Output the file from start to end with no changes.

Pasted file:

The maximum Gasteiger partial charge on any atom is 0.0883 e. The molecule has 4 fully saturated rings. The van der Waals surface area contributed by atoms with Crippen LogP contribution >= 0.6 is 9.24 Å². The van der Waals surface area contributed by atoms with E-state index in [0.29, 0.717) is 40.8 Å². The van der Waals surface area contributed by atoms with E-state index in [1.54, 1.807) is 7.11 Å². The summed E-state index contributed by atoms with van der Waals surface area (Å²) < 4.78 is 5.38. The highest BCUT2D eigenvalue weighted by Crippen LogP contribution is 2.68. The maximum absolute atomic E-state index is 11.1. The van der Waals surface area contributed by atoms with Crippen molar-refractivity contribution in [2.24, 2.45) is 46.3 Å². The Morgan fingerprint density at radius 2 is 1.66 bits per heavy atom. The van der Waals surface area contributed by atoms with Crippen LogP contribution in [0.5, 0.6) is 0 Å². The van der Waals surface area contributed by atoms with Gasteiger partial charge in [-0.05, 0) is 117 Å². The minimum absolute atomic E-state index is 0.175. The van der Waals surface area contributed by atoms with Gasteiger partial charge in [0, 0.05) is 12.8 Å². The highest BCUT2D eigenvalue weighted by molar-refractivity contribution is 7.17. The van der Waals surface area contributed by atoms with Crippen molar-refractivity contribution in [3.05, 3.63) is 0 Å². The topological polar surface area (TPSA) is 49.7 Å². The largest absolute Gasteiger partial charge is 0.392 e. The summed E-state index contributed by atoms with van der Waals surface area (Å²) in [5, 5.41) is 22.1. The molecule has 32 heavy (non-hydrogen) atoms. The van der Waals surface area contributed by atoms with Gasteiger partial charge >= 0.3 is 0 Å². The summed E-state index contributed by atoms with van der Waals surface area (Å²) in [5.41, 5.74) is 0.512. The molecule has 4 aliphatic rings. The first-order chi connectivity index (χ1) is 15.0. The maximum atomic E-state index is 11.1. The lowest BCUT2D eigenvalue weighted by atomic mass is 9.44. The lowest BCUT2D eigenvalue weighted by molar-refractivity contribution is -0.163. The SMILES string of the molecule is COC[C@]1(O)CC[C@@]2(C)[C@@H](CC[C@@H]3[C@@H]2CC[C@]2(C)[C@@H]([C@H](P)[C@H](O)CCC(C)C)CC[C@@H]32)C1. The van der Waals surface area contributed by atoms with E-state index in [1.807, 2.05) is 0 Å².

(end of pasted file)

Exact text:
The maximum Gasteiger partial charge on any atom is 0.0883 e. The molecule has 4 fully saturated rings. The van der Waals surface area contributed by atoms with Crippen LogP contribution >= 0.6 is 9.24 Å². The van der Waals surface area contributed by atoms with E-state index in [0.29, 0.717) is 40.8 Å². The van der Waals surface area contributed by atoms with E-state index in [1.54, 1.807) is 7.11 Å². The summed E-state index contributed by atoms with van der Waals surface area (Å²) < 4.78 is 5.38. The highest BCUT2D eigenvalue weighted by Crippen LogP contribution is 2.68. The maximum absolute atomic E-state index is 11.1. The van der Waals surface area contributed by atoms with Crippen molar-refractivity contribution in [2.24, 2.45) is 46.3 Å². The Morgan fingerprint density at radius 2 is 1.66 bits per heavy atom. The van der Waals surface area contributed by atoms with Crippen LogP contribution in [0.5, 0.6) is 0 Å². The van der Waals surface area contributed by atoms with Gasteiger partial charge in [-0.05, 0) is 117 Å². The minimum absolute atomic E-state index is 0.175. The van der Waals surface area contributed by atoms with Gasteiger partial charge in [0, 0.05) is 12.8 Å². The highest BCUT2D eigenvalue weighted by molar-refractivity contribution is 7.17. The van der Waals surface area contributed by atoms with Crippen molar-refractivity contribution in [3.05, 3.63) is 0 Å². The topological polar surface area (TPSA) is 49.7 Å². The largest absolute Gasteiger partial charge is 0.392 e. The summed E-state index contributed by atoms with van der Waals surface area (Å²) in [5, 5.41) is 22.1. The molecule has 32 heavy (non-hydrogen) atoms. The van der Waals surface area contributed by atoms with Gasteiger partial charge >= 0.3 is 0 Å². The summed E-state index contributed by atoms with van der Waals surface area (Å²) in [5.41, 5.74) is 0.512. The molecule has 4 aliphatic rings. The first-order chi connectivity index (χ1) is 15.0. The maximum atomic E-state index is 11.1. The lowest BCUT2D eigenvalue weighted by atomic mass is 9.44. The lowest BCUT2D eigenvalue weighted by molar-refractivity contribution is -0.163. The SMILES string of the molecule is COC[C@]1(O)CC[C@@]2(C)[C@@H](CC[C@@H]3[C@@H]2CC[C@]2(C)[C@@H]([C@H](P)[C@H](O)CCC(C)C)CC[C@@H]32)C1. The van der Waals surface area contributed by atoms with E-state index in [1.807, 2.05) is 0 Å².